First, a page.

If you want to print some variable often then use trace_var(:var_name){|a|p a}

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    \$\begingroup\$ These are only available when you run Ruby with the -p or -n option. Reference. \$\endgroup\$ – Darren Stone Dec 27 '13 at 19:12
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    \$\begingroup\$ It seems that trace_var only works with global $variables \$\endgroup\$ – daniero Mar 23 '16 at 8:56
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    \$\begingroup\$ Another trick that works with -n or -p is using a regexp literal as a boolean: the regexp is implicitly matched against $_. See this answer of mine for an example. \$\endgroup\$ – Dingus Sep 4 at 0:30

Use string interpolation!

  1. To replace to_s. If you need parentheses around whatever you want to turn into a string, to_s is two bytes longer than string interpolation:

  2. To replace concatenation. If you concatenate something surrounded by two other strings, interpolation can save you one byte:


    Also works if the middle thing is itself concatenated, if you just move the concatenation inside the interpolation (instead of using multiple interpolations):

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If you ever need to get a number from ARGV, get, or something similar to do something that many times, instead of calling to_i on it, you can just use ?1.upto x{do something x times} where x is a string.

So using ?1.upto(a){} instead of x.to_i.times{} will save you 2 characters.

You can also re-write things like p 1 while 1 or p 1 if 1 as p 1while 1 or p 1if 1

That example isn't very useful, but it could be used for other things.

Also, if you need to assign the first element of an array to a variable, a,=c will save two characters as opposed to a=c[0]

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New features in Ruby 2.3 and 2.4

It's good to stay abreast of new language features that will help your golf game. There are a few great ones in the latest Rubies.

Ruby 2.3

The safe navigation operator: &.

When you call a method that might return nil but you want to chain additional method calls if it's not, you waste bytes handling the nil case:

arr = ["zero", "one", "two"]
x = arr[5].size
# => NoMethodError: undefined method `size' for nil:NilClass

x = arr[5].size rescue 0
# => 0

The "safe navigation operator" stops the chain of method calls if one returns nil and returns nil for the whole expression:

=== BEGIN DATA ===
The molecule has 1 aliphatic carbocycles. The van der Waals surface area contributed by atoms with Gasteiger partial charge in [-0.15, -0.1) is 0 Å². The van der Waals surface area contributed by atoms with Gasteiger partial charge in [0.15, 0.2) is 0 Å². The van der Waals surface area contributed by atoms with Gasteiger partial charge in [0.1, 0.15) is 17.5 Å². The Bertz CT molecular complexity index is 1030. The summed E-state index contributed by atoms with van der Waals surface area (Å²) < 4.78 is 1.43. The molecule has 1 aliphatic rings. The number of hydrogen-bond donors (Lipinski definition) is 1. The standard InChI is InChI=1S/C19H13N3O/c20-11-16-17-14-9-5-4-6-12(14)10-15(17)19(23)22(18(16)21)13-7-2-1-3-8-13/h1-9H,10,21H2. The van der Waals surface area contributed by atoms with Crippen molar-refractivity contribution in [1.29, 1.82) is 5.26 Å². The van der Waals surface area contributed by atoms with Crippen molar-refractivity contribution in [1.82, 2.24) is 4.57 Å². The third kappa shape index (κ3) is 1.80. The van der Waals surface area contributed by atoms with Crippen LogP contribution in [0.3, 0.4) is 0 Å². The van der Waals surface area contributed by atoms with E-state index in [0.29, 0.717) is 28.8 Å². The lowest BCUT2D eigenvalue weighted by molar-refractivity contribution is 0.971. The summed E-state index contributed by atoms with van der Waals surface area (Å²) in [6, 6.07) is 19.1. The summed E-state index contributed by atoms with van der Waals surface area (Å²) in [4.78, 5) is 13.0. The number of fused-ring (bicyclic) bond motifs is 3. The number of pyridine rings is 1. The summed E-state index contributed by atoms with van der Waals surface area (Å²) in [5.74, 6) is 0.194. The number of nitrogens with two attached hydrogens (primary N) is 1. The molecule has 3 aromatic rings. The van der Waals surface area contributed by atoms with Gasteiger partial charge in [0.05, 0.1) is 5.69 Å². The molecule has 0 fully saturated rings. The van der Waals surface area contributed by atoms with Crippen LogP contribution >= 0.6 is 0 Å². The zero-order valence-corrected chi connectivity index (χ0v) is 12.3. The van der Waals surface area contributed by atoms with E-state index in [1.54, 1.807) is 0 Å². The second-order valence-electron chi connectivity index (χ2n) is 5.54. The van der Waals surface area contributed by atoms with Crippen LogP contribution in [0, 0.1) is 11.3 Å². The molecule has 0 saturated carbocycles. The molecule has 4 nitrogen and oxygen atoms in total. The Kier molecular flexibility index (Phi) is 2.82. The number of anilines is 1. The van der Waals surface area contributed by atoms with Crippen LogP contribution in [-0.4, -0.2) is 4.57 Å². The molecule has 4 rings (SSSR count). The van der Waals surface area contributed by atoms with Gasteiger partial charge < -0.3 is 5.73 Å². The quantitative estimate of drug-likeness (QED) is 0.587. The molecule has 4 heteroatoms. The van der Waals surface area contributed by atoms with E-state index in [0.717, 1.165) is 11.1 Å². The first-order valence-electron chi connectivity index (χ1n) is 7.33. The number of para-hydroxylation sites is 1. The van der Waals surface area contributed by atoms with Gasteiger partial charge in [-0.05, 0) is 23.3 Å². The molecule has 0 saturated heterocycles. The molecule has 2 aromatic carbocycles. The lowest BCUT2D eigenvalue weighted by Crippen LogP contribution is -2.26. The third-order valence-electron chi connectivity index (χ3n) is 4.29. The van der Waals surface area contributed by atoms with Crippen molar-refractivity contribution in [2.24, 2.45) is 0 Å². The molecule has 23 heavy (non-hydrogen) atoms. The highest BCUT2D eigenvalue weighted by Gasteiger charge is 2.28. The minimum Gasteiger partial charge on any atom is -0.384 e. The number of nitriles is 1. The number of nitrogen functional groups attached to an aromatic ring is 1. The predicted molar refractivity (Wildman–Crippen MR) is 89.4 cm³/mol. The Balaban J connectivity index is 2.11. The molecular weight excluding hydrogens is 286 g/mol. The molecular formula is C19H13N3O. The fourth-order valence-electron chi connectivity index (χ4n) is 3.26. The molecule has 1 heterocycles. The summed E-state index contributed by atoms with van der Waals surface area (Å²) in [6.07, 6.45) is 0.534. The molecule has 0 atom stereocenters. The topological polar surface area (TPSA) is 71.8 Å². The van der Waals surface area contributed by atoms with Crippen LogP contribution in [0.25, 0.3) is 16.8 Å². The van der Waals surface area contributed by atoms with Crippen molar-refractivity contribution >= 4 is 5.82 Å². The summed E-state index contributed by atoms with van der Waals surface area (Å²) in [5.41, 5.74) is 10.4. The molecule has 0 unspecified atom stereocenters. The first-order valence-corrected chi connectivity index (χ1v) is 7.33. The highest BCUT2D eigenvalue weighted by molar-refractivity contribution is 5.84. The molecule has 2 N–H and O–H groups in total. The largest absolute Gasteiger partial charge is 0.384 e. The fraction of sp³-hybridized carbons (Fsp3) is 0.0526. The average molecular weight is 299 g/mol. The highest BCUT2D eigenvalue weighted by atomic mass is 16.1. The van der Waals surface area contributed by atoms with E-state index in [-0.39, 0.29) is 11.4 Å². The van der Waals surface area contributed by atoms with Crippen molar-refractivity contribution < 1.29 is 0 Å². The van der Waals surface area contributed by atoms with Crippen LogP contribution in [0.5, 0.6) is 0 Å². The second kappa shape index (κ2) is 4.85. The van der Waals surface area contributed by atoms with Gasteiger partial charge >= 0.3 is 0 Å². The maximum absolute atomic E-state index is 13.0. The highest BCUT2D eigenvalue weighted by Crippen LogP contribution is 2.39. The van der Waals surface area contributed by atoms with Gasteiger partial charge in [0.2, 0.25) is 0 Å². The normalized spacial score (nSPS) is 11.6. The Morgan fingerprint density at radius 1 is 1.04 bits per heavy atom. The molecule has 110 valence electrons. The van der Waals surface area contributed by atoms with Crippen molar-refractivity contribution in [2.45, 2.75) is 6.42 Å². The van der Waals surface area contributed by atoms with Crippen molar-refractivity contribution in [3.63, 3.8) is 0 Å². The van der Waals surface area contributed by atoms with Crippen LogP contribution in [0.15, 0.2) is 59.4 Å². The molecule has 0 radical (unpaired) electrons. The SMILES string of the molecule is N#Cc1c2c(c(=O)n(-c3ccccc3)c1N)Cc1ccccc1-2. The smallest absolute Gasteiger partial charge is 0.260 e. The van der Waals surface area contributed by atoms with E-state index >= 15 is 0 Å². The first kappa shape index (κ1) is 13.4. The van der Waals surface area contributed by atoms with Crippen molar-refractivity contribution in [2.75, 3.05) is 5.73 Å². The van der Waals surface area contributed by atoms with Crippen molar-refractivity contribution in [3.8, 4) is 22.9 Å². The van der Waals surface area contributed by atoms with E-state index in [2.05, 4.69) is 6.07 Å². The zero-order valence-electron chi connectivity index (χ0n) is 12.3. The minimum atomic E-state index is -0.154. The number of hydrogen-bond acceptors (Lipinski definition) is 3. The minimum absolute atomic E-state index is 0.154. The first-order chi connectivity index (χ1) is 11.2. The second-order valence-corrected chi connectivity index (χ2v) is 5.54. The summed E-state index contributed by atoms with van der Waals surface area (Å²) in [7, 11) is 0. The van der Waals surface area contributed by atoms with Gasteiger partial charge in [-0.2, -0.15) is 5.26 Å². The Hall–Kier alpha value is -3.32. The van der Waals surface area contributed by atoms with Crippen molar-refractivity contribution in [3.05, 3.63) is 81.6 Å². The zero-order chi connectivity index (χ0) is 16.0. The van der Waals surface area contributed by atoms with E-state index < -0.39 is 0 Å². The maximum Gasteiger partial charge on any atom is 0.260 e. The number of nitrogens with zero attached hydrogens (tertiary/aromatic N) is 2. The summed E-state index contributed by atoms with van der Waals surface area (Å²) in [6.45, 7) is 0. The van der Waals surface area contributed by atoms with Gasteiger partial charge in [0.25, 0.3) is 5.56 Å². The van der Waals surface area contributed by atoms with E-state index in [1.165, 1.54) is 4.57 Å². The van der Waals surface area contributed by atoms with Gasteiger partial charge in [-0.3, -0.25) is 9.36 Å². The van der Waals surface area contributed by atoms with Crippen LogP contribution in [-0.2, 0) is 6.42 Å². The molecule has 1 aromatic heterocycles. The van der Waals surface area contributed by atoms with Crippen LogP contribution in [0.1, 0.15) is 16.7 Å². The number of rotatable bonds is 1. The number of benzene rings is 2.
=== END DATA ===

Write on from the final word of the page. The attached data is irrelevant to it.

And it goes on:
x = arr[5]&.size || 0
# => 0

Array#dig & Hash#dig

Deep access to nested elements, with a nice short name:

o = { foo: [{ bar: ["baz", "qux"] }] }
o.dig(:foo, 0, :bar, 1) # => "qux"

Returns nil if it hits a dead end:

o.dig(:foo, 99, :bar, 1) # => nil


The inverse of Enumerable#grep—returns all elements that don't match the given argument (compared with ===). Like grep, if a block is given its result is returned instead.

(1..10).grep_v 2..5 # => [1, 6, 7, 8, 9, 10]
(1..10).grep_v(2..5){|v|v*2} # => [2, 12, 14, 16, 18, 20]


Returns a Proc that yields the value for the given key, which can be pretty handy:

h = { N: 0, E: 1, S: 2, W: 3 }
%i[N N E S E S W].map(&h)
# => [0, 0, 1, 2, 1, 2, 3]

Ruby 2.4

Ruby 2.4 isn't out yet, but it will be soon and has some great little features. (When it's released I'll update this post with some links to the docs.) I learned about most of these in this great blog post.


No more arr.reduce(:+). You can now just do arr.sum. It takes an optional initial value argument, which defaults to 0 for Numeric elements ([].sum == 0). For other types you'll need to provide an initial value. It also accepts a block that will be applied to each element before addition:

[[1, 10], [2, 20], [3, 30]].sum {|a,b| a + b }
# => 66


This returns an array of a number's digits in least-to-greatest significance order:

123.digits # => [3, 2, 1]

Compared to, say, 123.to_s.chars.map(&:to_i).reverse, this is pretty nice.

As a bonus, it takes an optional radix argument:

a = 0x7b.digits(16) # => [11, 7]
a.map{|d|"%x"%d} # => ["b", "7"]


Does what it says on the tin:

v = 15
v.clamp(10, 20) # => 15
v.clamp(0, 10) # => 10
v.clamp(20, 30) # => 20

Since it's in Comparable you can use it with any class that includes Comparable, e.g.:

?~.clamp(?A, ?Z) # => "Z"


A 2-byte savings over .unpack(...)[0]:

"👻💩".unpack(?U)    # => [128123]